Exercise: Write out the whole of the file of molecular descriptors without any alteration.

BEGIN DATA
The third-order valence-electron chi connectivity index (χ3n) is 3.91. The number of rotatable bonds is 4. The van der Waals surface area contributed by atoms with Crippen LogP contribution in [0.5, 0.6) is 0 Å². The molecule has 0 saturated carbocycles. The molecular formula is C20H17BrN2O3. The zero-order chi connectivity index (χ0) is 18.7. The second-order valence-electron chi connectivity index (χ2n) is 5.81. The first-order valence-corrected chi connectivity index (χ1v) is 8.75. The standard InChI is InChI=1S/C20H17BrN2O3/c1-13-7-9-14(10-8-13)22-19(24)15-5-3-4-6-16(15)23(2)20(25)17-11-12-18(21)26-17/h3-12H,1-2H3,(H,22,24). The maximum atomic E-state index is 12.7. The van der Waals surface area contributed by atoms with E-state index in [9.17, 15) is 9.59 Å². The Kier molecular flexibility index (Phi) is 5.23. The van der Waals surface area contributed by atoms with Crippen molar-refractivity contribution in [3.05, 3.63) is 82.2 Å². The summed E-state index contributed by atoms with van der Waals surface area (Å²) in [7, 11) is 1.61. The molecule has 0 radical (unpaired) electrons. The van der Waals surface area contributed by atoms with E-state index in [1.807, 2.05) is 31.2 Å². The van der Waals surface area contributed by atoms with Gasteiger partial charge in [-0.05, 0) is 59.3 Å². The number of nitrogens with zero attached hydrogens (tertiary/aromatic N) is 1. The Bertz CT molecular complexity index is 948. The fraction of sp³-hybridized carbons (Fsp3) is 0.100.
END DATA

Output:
The third-order valence-electron chi connectivity index (χ3n) is 3.91. The number of rotatable bonds is 4. The van der Waals surface area contributed by atoms with Crippen LogP contribution in [0.5, 0.6) is 0 Å². The molecule has 0 saturated carbocycles. The molecular formula is C20H17BrN2O3. The zero-order chi connectivity index (χ0) is 18.7. The second-order valence-electron chi connectivity index (χ2n) is 5.81. The first-order valence-corrected chi connectivity index (χ1v) is 8.75. The standard InChI is InChI=1S/C20H17BrN2O3/c1-13-7-9-14(10-8-13)22-19(24)15-5-3-4-6-16(15)23(2)20(25)17-11-12-18(21)26-17/h3-12H,1-2H3,(H,22,24). The maximum atomic E-state index is 12.7. The van der Waals surface area contributed by atoms with E-state index in [9.17, 15) is 9.59 Å². The Kier molecular flexibility index (Phi) is 5.23. The van der Waals surface area contributed by atoms with Crippen molar-refractivity contribution in [3.05, 3.63) is 82.2 Å². The summed E-state index contributed by atoms with van der Waals surface area (Å²) in [7, 11) is 1.61. The molecule has 0 radical (unpaired) electrons. The van der Waals surface area contributed by atoms with E-state index in [1.807, 2.05) is 31.2 Å². The van der Waals surface area contributed by atoms with Gasteiger partial charge in [-0.05, 0) is 59.3 Å². The number of nitrogens with zero attached hydrogens (tertiary/aromatic N) is 1. The Bertz CT molecular complexity index is 948. The fraction of sp³-hybridized carbons (Fsp3) is 0.100.